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Ethnography in Other Academic Pursuits

I was lurking and then participating in a comment-area discussion on Rashmi Sinha’s blog this week. Dr. Sinha blogs about about technology and cognition (she has a background in cognitive psychology) and maintains a fantastic website with course outlines and teaching materials related to qualitative methods (among other things).

The post that caught my eye is titled: ‘If it’s ethnography, it’s gotta be right …’. The post is reflections on a recent conference called ‘Conference for Designing for User eXperience’ or DUX. In the post, Dr. Sinha describes a general pleasure with which everyone at the conference discussed and approved of conducting ethnographic research related to technology design. Dr. Sinha is critical of the lack of critique of the methods and writes:

… it did strike me that no one (I did miss /get distracted during a few presentations) ever talks about when ethnographic research lead them astray, or a product concept that does not generalize, or ideas that do not validate. If its ethnography, its gotta be right!

It’s an interesting comment when considering qualitative methods more generally and one which I reacted to in the comments suggesting that anthropologists have been highly critical of ethnographic subjectivities. Frankly, I was caught off guard by the comment because so many of my students (and non-anthropology friends) find that qualitative research is not as rigourous as quantitative methods … it is harder to prove that it is right.

A lengthy discussion of ‘what is ethnography’ has developed after her post. It is worth reading with an eye to how other disciplines characterize and use ethnographic research.

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  1. Charu wrote:

    Tad, I have said this earlier on your blog I know 🙂 but ethnography is no longer in the domain of anthropologists alone. When I read Rashmi Sinha’s post, I did not think it was to do with the subjectivities of the method but about the fact that the method is used at all without the rigor that it carries otherwise. if that was what was meant, then I guess it simply suffers from the same problem that qualitative research in general does, that of being “person” led – issue with reliability more than validity?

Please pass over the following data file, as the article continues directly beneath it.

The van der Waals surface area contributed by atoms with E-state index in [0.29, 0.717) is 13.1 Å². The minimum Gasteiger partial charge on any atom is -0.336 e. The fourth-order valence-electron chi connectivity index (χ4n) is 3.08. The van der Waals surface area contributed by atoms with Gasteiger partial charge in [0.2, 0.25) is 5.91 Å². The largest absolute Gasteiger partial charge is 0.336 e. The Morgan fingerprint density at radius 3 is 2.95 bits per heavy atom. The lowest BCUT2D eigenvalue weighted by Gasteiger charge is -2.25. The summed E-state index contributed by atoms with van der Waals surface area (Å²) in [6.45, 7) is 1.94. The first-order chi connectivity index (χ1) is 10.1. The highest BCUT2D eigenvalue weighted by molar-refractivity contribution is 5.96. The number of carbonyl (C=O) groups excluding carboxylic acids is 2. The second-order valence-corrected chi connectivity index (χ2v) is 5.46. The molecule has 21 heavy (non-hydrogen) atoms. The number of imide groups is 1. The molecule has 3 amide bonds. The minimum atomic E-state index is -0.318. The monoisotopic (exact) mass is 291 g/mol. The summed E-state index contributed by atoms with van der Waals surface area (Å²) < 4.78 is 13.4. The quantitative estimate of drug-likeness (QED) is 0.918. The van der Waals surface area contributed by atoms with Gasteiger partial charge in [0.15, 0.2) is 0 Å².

(am rambling here but have left a comment on Sinha’s post too which you may want to read. thanks.)

    Tuesday, November 22, 2005 at 5:18 am | Permalink
  2. Charu, Your points are well taken, and I may have been reacting more to the comments on Sinha’s post than her post itself. I think both questions (or observations) are interesting: ethnography is subjective and there is frequently a concern about the rigour of its application.

    Likewise, I accept that ethnography is being used in many other disciplines and is being applied in all sorts of ways — that is fascinating to me too! By mentioning Sinha’s post here, I was hoping to extend the conversation that she started in large part because I am naive about the ways in which non-anthropologists practice ethnography. I am not trying to defend the boundaries of anthropology as much as I am trying to learn how these methods are being used more widely … perhaps with the benefits of informing my students better and learning new techniques that I can apply in my anthropology.

    Thank you for continuing the conversation …

    Tuesday, November 22, 2005 at 2:45 pm | Permalink